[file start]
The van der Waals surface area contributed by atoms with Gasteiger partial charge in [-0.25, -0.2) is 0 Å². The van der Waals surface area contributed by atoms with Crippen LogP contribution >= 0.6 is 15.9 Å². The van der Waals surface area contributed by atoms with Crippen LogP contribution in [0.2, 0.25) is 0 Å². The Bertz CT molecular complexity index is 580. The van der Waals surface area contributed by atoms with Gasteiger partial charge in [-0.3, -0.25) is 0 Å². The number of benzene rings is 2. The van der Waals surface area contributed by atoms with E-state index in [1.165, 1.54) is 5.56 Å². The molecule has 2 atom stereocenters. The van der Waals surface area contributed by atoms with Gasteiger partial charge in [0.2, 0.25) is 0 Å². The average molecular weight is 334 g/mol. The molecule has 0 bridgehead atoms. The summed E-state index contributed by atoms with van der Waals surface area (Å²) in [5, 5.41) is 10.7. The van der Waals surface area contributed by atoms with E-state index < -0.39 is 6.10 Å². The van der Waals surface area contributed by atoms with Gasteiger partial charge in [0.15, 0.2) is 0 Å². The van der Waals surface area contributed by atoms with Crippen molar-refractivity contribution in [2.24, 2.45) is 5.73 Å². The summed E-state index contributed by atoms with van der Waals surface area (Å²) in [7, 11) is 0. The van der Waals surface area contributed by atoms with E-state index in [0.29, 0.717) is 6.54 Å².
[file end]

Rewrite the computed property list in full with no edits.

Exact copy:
The van der Waals surface area contributed by atoms with Gasteiger partial charge in [-0.25, -0.2) is 0 Å². The van der Waals surface area contributed by atoms with Crippen LogP contribution >= 0.6 is 15.9 Å². The van der Waals surface area contributed by atoms with Crippen LogP contribution in [0.2, 0.25) is 0 Å². The Bertz CT molecular complexity index is 580. The van der Waals surface area contributed by atoms with Gasteiger partial charge in [-0.3, -0.25) is 0 Å². The number of benzene rings is 2. The van der Waals surface area contributed by atoms with E-state index in [1.165, 1.54) is 5.56 Å². The molecule has 2 atom stereocenters. The van der Waals surface area contributed by atoms with Gasteiger partial charge in [0.2, 0.25) is 0 Å². The average molecular weight is 334 g/mol. The molecule has 0 bridgehead atoms. The summed E-state index contributed by atoms with van der Waals surface area (Å²) in [5, 5.41) is 10.7. The van der Waals surface area contributed by atoms with E-state index < -0.39 is 6.10 Å². The van der Waals surface area contributed by atoms with Gasteiger partial charge in [0.15, 0.2) is 0 Å². The van der Waals surface area contributed by atoms with Crippen molar-refractivity contribution in [2.24, 2.45) is 5.73 Å². The summed E-state index contributed by atoms with van der Waals surface area (Å²) in [7, 11) is 0. The van der Waals surface area contributed by atoms with E-state index in [0.29, 0.717) is 6.54 Å².